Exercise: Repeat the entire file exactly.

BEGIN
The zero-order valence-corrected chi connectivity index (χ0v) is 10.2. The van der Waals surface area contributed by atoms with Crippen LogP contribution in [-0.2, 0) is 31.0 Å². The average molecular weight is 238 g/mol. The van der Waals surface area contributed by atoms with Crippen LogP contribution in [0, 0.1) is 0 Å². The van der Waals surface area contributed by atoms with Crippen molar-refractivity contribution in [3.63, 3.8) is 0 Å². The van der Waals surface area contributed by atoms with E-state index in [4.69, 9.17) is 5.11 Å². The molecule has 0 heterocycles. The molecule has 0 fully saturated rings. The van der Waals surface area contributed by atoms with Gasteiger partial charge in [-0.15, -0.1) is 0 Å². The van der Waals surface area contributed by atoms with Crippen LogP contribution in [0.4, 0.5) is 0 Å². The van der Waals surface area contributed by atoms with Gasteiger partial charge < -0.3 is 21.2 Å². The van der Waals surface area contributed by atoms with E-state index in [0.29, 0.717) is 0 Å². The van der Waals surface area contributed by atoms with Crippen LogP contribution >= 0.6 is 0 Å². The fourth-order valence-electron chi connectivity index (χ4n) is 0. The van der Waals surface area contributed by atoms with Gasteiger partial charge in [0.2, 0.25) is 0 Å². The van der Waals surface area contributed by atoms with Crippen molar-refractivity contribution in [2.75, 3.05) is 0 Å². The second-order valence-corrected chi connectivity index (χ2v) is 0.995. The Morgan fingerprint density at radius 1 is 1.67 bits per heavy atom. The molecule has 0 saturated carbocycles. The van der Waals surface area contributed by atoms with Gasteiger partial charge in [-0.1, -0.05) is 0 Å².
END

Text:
The zero-order valence-corrected chi connectivity index (χ0v) is 10.2. The van der Waals surface area contributed by atoms with Crippen LogP contribution in [-0.2, 0) is 31.0 Å². The average molecular weight is 238 g/mol. The van der Waals surface area contributed by atoms with Crippen LogP contribution in [0, 0.1) is 0 Å². The van der Waals surface area contributed by atoms with Crippen molar-refractivity contribution in [3.63, 3.8) is 0 Å². The van der Waals surface area contributed by atoms with E-state index in [4.69, 9.17) is 5.11 Å². The molecule has 0 heterocycles. The molecule has 0 fully saturated rings. The van der Waals surface area contributed by atoms with Gasteiger partial charge in [-0.15, -0.1) is 0 Å². The van der Waals surface area contributed by atoms with Crippen LogP contribution in [0.4, 0.5) is 0 Å². The van der Waals surface area contributed by atoms with Gasteiger partial charge < -0.3 is 21.2 Å². The van der Waals surface area contributed by atoms with E-state index in [0.29, 0.717) is 0 Å². The van der Waals surface area contributed by atoms with Crippen LogP contribution >= 0.6 is 0 Å². The fourth-order valence-electron chi connectivity index (χ4n) is 0. The van der Waals surface area contributed by atoms with Gasteiger partial charge in [0.2, 0.25) is 0 Å². The van der Waals surface area contributed by atoms with Crippen molar-refractivity contribution in [2.75, 3.05) is 0 Å². The second-order valence-corrected chi connectivity index (χ2v) is 0.995. The Morgan fingerprint density at radius 1 is 1.67 bits per heavy atom. The molecule has 0 saturated carbocycles. The van der Waals surface area contributed by atoms with Gasteiger partial charge in [-0.1, -0.05) is 0 Å².